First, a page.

When my son was four or five years old, and I came home, I became just “Dad.” He didn’t know that Dad just made the error that cost us the game – he’s just happy that Dad is home. Well, sometimes Dad showed up at home stressed out and tired, but my son at that age didn’t care about that either. He just wants to go to the park and hit a baseball, or play catch with his Dad. So, despite being stressed out and tired, Dad finds the strength to be able to go to the park, and then eventually the negatives just kind of fade away because you realize that your son doesn’t care about how bad your day was. He’s just happy to see you and thrilled that you’re spending time with him.
Then you also have your wife at home, and by taking the kids to the park, it gives her some time to do her own thing. Let her relax right now until the kids go to bed. Then you two will get your alone time to sit down and talk.
6. Tell our readers about your time managing the Nicaraguan National Team in the 2016 WBC qualifier. How did the opportunity arise?
That was pretty special for me because not only did I get to go home, I got to manage a national baseball team. The opportunity came about because the head of baseball in Nicaragua is someone I’ve known for a long time. We even played together in Nicaragua. At first, when he brought up the idea of me managing the team, I wasn’t sure if I could do it, but he insisted I would be fine. I had already coached minor league baseball, managed younger kids doing travel baseball with my son when he was 14 and 15. I’ve thrown a lot of batting practice, and taught kids how to play the game.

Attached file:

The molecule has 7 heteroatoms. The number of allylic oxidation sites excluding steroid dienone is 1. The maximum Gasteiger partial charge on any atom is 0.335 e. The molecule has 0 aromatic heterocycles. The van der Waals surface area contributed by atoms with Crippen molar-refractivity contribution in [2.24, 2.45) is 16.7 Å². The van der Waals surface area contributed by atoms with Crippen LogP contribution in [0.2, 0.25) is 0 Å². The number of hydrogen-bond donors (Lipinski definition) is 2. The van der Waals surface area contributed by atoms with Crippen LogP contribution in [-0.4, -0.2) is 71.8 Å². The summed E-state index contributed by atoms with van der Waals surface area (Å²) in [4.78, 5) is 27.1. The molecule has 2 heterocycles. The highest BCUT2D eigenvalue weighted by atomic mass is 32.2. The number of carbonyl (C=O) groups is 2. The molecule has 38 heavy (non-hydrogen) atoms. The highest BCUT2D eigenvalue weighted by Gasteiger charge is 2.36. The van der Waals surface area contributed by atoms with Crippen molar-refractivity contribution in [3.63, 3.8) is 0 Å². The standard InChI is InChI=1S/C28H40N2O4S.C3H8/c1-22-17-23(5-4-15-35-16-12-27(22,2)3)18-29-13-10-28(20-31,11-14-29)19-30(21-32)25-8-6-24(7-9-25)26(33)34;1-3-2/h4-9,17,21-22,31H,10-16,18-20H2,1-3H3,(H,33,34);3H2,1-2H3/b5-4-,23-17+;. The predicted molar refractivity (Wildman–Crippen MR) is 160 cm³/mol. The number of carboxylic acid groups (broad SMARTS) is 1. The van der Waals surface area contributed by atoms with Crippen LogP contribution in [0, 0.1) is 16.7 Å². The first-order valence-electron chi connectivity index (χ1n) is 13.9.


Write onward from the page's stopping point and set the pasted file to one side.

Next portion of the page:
So, my friend tells me, “Look, you know the game, and nowadays the game has changed to be more about the relationships that you have with the players.” He said, down here in Nicaragua, some of our managers have forgotten what it’s like to play the game. What that translates to is they jump on the players and start screaming and yelling at them for their mistakes, which means the managers themselves have forgotten that they made those same mistakes and didn’t like it when people yelled at them.
For me, my approach is different. My approach is to talk it out. If someone makes a mistake, do they understand why they made a mistake? So, after sitting down and talking to my friend about things like that, it made my decision a lot easier. I went down and did it, had a great time, and it was awesome.
7. What is one piece of advice that you have never forgotten, and who did it come from?
My coach at Lewis-Clark State was named Ed Cheff. He just flat out said, “I don’t want 99% of you. I want 100%. If you have 100% to get me, I need 100%. If you’re at 99%, why are you keeping that one?”